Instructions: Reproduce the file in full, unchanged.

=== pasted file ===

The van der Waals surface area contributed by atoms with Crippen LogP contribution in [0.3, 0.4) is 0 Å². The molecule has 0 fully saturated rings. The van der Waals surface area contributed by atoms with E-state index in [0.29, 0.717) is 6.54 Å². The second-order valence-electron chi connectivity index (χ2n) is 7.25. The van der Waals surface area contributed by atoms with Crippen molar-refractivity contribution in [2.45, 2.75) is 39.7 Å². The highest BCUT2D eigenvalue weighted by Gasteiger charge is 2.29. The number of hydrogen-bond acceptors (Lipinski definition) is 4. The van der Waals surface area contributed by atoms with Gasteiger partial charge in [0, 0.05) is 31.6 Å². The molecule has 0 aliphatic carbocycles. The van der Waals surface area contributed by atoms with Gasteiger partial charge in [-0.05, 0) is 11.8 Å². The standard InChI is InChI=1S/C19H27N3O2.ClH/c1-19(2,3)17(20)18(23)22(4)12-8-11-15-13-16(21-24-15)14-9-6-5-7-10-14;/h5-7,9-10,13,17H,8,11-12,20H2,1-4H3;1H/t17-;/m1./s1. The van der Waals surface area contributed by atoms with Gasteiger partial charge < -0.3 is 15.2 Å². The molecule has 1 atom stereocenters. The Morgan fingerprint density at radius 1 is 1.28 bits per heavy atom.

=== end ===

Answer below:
The van der Waals surface area contributed by atoms with Crippen LogP contribution in [0.3, 0.4) is 0 Å². The molecule has 0 fully saturated rings. The van der Waals surface area contributed by atoms with E-state index in [0.29, 0.717) is 6.54 Å². The second-order valence-electron chi connectivity index (χ2n) is 7.25. The van der Waals surface area contributed by atoms with Crippen molar-refractivity contribution in [2.45, 2.75) is 39.7 Å². The highest BCUT2D eigenvalue weighted by Gasteiger charge is 2.29. The number of hydrogen-bond acceptors (Lipinski definition) is 4. The van der Waals surface area contributed by atoms with Gasteiger partial charge in [0, 0.05) is 31.6 Å². The molecule has 0 aliphatic carbocycles. The van der Waals surface area contributed by atoms with Gasteiger partial charge in [-0.05, 0) is 11.8 Å². The standard InChI is InChI=1S/C19H27N3O2.ClH/c1-19(2,3)17(20)18(23)22(4)12-8-11-15-13-16(21-24-15)14-9-6-5-7-10-14;/h5-7,9-10,13,17H,8,11-12,20H2,1-4H3;1H/t17-;/m1./s1. The van der Waals surface area contributed by atoms with Gasteiger partial charge < -0.3 is 15.2 Å². The molecule has 1 atom stereocenters. The Morgan fingerprint density at radius 1 is 1.28 bits per heavy atom.